Hey, look at the gaming PC I just built.
This may be of no interest to anyone, but I'm pretty proud of this. This is my first real PC build, after being a mac user for the past ~7 years. I was drawn to the concept after getting totally addicted to Skyrim, and seeing all the mods available on the PC. Last summer's Steam sale, however, was what really got me interested in making the jump. So I read Reddit's r/buildapc for months, made some draft builds, watched the prices on pcpartpicker, and finally pulled the trigger.
Build Goals: A lot of power out of the smallest possible case that would allow me to add a second GPU if necessary - a little bit of future-proofing. There are a lot of small cases out there, but many are either too small (limiting GPU choice) or expensive with wacky/non-ideal cooling (Lian Li, Silverstone TJ08e). I achieved my goals, with sales, for about $1,400.
- Micro-ATX form factor because it is small, but has the potential to add a second GPU.
- Intel i5 i3570K for its apparent "sweet spot" value and ability to overclock (I'm running 4.3Ghz on air right now).
- Gigabyte 7970 Ghz Edition GPU because I planned to run Skyrim with a lot of high-res texture mods.
- Silverstone SG-09 case because of its small size and cooling setup (180mm top fan, 5 case fans, and a front-mounted PSU that vents zero heat into the case). It has space for two 92mm fans blowing air directly onto the GPUs, which is great because mine has a non-reference design. The case's small size also effectively creates separate chambers for CPU and GPU cooling. It's basically silent. BTW, the case also has mounting points for 2 full-size hard drives, 8 SSDs, AND a slot-loading optical drive, all separated from the GPU/CPU area. You can really make this case DENSE.
- Maximus V Gene motherboard because, in part, it has an slot for a mSATA/mini-PCIe combo card. I have a 128GB mSATA SSD and a mini-PCIe wifi/bluetooth combo card sitting right on the motherboard now, taking up no space in the case. The Wifi/Bluetooth antennae are hidden inside the case, snaked around to the plastic part so they can get a signal. The 128GB SSD is my boot drive, and I use a separate 256GB SSD for games and other storage.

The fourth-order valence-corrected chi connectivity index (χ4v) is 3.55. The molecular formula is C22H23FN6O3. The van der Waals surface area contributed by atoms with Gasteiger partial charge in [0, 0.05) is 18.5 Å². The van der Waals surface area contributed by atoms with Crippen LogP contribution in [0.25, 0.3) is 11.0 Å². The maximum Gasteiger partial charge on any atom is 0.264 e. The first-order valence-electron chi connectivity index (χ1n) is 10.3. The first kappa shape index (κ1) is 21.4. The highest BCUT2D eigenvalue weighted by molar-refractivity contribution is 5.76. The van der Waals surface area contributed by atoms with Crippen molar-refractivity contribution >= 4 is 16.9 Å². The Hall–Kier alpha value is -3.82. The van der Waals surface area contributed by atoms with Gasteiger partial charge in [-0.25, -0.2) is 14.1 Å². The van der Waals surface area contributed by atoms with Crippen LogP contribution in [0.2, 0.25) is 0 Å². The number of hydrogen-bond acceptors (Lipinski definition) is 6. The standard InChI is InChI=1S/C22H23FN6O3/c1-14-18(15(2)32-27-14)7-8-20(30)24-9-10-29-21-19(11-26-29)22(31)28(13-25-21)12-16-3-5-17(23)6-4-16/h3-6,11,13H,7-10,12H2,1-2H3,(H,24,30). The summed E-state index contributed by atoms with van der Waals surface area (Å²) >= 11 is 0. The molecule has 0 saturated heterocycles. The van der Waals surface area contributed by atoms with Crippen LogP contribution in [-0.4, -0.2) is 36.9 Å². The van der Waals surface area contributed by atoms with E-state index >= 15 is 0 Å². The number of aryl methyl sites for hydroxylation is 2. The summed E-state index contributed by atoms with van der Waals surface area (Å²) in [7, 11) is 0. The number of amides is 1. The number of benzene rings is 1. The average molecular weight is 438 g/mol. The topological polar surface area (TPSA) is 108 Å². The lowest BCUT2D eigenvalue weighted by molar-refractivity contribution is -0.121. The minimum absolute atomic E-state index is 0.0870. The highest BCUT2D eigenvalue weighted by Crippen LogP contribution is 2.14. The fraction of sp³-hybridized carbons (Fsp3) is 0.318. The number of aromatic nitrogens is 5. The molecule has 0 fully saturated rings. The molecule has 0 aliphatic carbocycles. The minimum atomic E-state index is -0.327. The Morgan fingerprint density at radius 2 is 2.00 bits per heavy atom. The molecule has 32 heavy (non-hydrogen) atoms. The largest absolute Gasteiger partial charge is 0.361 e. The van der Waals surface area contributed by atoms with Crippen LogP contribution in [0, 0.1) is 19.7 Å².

- I used the optical drive area to hide a Wireless Xbox 360 Controller Adapter. Once paired, you never have to think about it again.
- Windows 8's start screen works pretty well as a 10-ft interface on a 63-inch TV, since large icons are easier to click with a mouse that you're reaching for on a table. Alternatively I use a Splashtop iOS app to function as a touchpad/keyboard.
Build Experience: I ran into some difficulties that might not have happened if I had more experience. The case is so small that there were some challenges with getting things mounted and cables routed. The drivers that shipped with all my hardware were for Windows 7, so their installers would not run. I had to manually download and install everything. I knew I would screw up the thermal paste, and I did. Messing with GPU drivers is as much a crap shoot as it ever was, but basic overclocking (not messing with voltage) is easy enough.
It's a little monster, eating up every game I've thrown at it so far, with just the one 7970. I keep it running pretty lean, since I use cloud storage for everything but games, and I only keep 1 or 2 Steam games downloaded at any given time. This allows me to use nothing but SSDs, which means that it boots quickly and loading screens are almost non-existent. It's also reasonably portable, since it only really needs its power cable, HDMI cable, and xbox controller to fully run. It's quiet and temps are good.
Here's an Imgur album with the build pics: http://imgur.com/a/DWCQm (The game shown is Kingdoms of Amalur: Reckoning, which I happened to be playing at the time.
Here's a pic of it right after it was built. It actually fits in that space on my media center right above my router, so that's where it lives now.
My only regret, to be honest, is the possibility of missing out on console exclusives. If anyone has any questions, please ask. If you're thinking of building a PC on your own, you definitely should.